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Belgium Promises Aid to Israel After Jews Chide Its Aloofness

The Belgian government has promised economic aid to Israel after being reproached by Jews for its aloof stance in the wake of the Iraqi missile attacks on Israel.

Prime Minister Wilfried Martens, who made the commitment at a meeting with Belgian Jewish leaders, said he would favorably consider a Jewish request that Belgium participate in an emergency fund to help Israel absorb the influx of immigrants from the Soviet Union and other countries.

Lazard Perez, head of the Coordinating Committee of Belgian Jewish Organizations, called the meeting “a good one, better than expected.”

He said the issue of terrorist threats against the Jewish community here was raised with the prime minister.

The Jewish community has in fact set up a “crisis committee” to coordinate security efforts, among other things.

The committee includes representatives of all political and religious Jewish institutions in Brussels and Antwerp. It organized a rally in support of Israel at the Israeli Embassy here.

The Jewish group also urged the government to be “cautious” in the deliveries of “sensitive goods” to foreign countries, especially Libya and Iran. The government recently gave the green light for an economic accord with Libya.

The Coordinating Committee, the umbrella organization of Belgian Jewish institutions, demanded the meeting with Martens because Belgium, alone among the 12 member states of the European Community, failed to send an official message of sympathy to Israel after the first SCUD missile attack on Jan. 18.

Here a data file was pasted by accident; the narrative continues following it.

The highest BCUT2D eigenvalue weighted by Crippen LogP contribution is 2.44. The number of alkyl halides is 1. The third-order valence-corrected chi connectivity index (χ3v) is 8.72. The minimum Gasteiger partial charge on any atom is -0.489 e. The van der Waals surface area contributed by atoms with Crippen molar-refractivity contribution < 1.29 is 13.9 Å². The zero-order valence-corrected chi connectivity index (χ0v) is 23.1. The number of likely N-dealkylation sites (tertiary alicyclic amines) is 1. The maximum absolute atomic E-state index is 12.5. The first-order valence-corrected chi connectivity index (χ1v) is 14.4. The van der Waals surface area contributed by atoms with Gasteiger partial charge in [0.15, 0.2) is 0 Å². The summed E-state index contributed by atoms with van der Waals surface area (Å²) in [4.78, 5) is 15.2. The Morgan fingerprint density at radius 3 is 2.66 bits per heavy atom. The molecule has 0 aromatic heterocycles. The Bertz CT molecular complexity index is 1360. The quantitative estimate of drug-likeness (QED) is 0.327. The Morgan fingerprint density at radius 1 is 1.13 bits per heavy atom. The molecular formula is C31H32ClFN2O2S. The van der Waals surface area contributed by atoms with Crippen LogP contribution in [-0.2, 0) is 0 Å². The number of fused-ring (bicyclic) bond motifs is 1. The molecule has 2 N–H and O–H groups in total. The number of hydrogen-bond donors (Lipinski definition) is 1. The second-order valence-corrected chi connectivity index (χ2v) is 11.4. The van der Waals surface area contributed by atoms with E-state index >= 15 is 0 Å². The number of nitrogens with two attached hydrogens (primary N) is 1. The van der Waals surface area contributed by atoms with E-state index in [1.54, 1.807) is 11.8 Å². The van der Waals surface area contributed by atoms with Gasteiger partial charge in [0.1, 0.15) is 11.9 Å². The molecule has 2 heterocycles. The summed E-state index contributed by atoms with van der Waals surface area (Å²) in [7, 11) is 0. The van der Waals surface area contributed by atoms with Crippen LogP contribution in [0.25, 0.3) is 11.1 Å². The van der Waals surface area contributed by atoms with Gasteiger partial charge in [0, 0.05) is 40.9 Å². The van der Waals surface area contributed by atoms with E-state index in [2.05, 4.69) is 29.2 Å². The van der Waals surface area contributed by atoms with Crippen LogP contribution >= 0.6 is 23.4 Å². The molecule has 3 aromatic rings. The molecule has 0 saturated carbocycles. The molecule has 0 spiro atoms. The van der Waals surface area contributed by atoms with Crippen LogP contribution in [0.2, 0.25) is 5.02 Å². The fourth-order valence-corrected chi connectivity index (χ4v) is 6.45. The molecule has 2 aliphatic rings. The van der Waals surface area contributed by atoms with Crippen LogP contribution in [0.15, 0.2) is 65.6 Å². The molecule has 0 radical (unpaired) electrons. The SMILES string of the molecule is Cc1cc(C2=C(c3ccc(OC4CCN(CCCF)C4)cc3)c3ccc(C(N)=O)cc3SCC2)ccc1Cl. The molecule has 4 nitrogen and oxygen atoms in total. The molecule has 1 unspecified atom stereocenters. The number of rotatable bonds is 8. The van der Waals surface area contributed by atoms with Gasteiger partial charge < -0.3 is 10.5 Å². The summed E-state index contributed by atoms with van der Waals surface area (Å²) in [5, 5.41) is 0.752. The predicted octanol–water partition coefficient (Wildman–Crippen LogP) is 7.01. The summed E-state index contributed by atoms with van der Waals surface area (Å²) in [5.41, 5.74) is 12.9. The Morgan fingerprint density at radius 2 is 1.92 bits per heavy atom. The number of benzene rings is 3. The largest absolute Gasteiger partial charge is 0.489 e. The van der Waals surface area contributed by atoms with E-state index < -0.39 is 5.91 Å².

PRAISING THE ISRAELI GOVERNMENT

In recent days, Foreign Minister Mark Eyskens has made several statements condemning the Iraqi attack on civilians and praising the Israeli government for refusing to be drawn into reprisal attacks. He called Israel’s restraint “an act of courage.”

Eyskens said he met with Israeli Ambassador Avi Primor the day after the first missile attack to express solidarity with Israel and its people.

Local Jews have been particularly unhappy with Belgium’s Middle East policy because of the added irritant of its recent prisoner-for-hostages exchange with the Abu Nidal terrorist gang.

Walid Khaled, a high-ranking member of the Abu Nidal group, was in Belgium last week on the eve of the war, quietly walking the streets of Brussels despite a security alert linked to the Persian Gulf situation.

A political storm was generated over the Foreign Ministry’s granting of a visa to Khaled, who apparently negotiated the recent exchange of another Abu Nidal member, a prisoner who killed a Jewish boy, for four Belgians kidnapped in November 1987.

The Foreign Ministry announced Monday that Jan Hollants van Loocke, the ministry’s political director, and Alex Reyn, chief of the minister’s Cabinet, had resigned. Khaled apparently came to Belgium to negotiate the final stages of the prisoner-hostage exchange with van Loocke.

The prime minister has called the Foreign Ministry’s granting of a visa to Khaled a “grave error of judgment.”

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